Lichens in the City

“I remember Mimi asking me as a child to make a lens by curling my fingers around to my thumb. I closed one eye and, with the other, looked through my hand lens. I played with scale. Blades of grass were transformed into trees, a gravel bed became a boulder field. Small rivulets pouring over moss became the great rivers of our continent. My world was my own creation. It still is.”-Terry Tempest Williams

Caloplaca lichenIt sometimes seems-at least to a city dweller-that we are intent on destroying the last vestiges of the natural world. In San Francisco, there is one redoubt for the natural in the form of lichens, which are happy in seemingly inhospitable places. (I am, for the time being, ignoring their vulnerability to air pollution.) They unobtrusively go about their business of photosynthesizing, in the process creating forms, textures, and colors of exquisite and subtle beauty. Few, if any of them, are noticed by passers-by, hurrying to their next task in the human-created world. I am confused by our ability to recognize beauty when it is framed and hanging on a museum wall, while we remain oblivious to everyday scenes which, if viewed in a museum, we would praise. Why do we not see these scenes without the imprimatur of a museum? There is further irony in the fact that the artifact-storage function of a museum is a poor substitute for the real thing.

Lichens are most common on tree trunks and rocks, especially on their north sides, but I have found them on concrete sidewalks and painted metal railings, even on a car (see Yerba Buena News , v.18, no.1 (March 2004), p.10). If you look at our concrete sidewalks you will notice a dull orange coloration. That is a lichen in the genus Caloplaca, and it likes calcium. (A species of Caloplaca is responsible for those brilliant oranges above treeline on the exposed granite peaks of the high Sierra, blasted by icy winds and under constant irradiation by ultraviolet rays. A different species enlivens pines and cypresses along the immediate coast, here and, especially, at Pt. Lobos State Reserve south of Carmel.)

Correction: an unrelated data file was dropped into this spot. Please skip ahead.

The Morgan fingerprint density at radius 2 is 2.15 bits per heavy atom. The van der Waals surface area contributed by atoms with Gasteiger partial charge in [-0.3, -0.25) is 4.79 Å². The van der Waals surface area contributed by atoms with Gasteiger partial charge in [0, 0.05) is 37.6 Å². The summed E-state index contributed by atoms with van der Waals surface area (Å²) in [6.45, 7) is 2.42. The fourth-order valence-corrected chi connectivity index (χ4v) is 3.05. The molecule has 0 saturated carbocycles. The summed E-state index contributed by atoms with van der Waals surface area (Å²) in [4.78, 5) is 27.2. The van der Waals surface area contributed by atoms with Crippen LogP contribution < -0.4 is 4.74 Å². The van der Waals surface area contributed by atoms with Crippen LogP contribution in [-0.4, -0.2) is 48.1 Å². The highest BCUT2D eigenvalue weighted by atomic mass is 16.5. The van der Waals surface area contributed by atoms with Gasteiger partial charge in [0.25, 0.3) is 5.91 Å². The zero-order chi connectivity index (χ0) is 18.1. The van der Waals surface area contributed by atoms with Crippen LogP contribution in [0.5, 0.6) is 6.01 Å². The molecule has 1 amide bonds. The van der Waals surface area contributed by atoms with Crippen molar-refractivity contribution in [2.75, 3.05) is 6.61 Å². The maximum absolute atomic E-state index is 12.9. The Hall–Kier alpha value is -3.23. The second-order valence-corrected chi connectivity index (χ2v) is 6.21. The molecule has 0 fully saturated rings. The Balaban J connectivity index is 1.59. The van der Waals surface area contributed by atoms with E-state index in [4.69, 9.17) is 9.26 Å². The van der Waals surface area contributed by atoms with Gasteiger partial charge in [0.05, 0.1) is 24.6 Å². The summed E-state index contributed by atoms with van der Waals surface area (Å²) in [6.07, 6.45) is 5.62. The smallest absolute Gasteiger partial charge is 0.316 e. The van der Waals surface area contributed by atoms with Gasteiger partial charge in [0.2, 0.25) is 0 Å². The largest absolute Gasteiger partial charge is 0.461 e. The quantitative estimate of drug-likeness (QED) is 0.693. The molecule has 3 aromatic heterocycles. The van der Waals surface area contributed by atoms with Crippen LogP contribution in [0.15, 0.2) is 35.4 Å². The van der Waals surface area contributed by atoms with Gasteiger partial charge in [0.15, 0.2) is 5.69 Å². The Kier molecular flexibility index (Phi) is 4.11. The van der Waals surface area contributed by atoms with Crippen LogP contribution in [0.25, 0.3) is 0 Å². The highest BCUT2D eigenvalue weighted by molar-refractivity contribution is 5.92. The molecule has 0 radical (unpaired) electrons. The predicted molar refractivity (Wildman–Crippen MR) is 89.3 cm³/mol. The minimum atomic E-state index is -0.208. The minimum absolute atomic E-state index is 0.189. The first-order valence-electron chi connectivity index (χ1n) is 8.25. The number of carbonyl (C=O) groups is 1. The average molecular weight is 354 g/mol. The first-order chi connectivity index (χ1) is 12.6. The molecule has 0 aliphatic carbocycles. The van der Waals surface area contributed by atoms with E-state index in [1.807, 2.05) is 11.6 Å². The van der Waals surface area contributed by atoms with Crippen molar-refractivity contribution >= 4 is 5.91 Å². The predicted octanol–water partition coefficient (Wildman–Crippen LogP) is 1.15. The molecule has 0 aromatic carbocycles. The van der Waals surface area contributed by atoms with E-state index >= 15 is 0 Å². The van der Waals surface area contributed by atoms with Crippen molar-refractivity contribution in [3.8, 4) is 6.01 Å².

Various hues of sage greens are the most common colors of lichens, but there are whites, grays, blues, yellows, and oranges-even bright red in the case of a species called “British soldiers.” I had a small colony of a brilliant chrome-yellow lichen growing on a curbside pine tree in front of my house. Thinking to encourage it, I supplemented nature’s water supply from the hose. The lichen died. In a casual conversation later, I was told that the chloramine (chlorine plus ammonia) that is added to our water kills invertebrates, and I decided that that was what killed my lichen. Another distressing thought was that the huge brush pile in my backyard that I have been building up for years to encourage wildlife was doubtless loaded with salamanders, worms, and other creatures that breathe through their skin. Although my garden gets little water, I have watered the brush pile a couple of times during the summer to keep my Fuchsia ‘Fanfare’ blooming for the hummingbirds. Bad move. Henceforth it subsists solely on rain.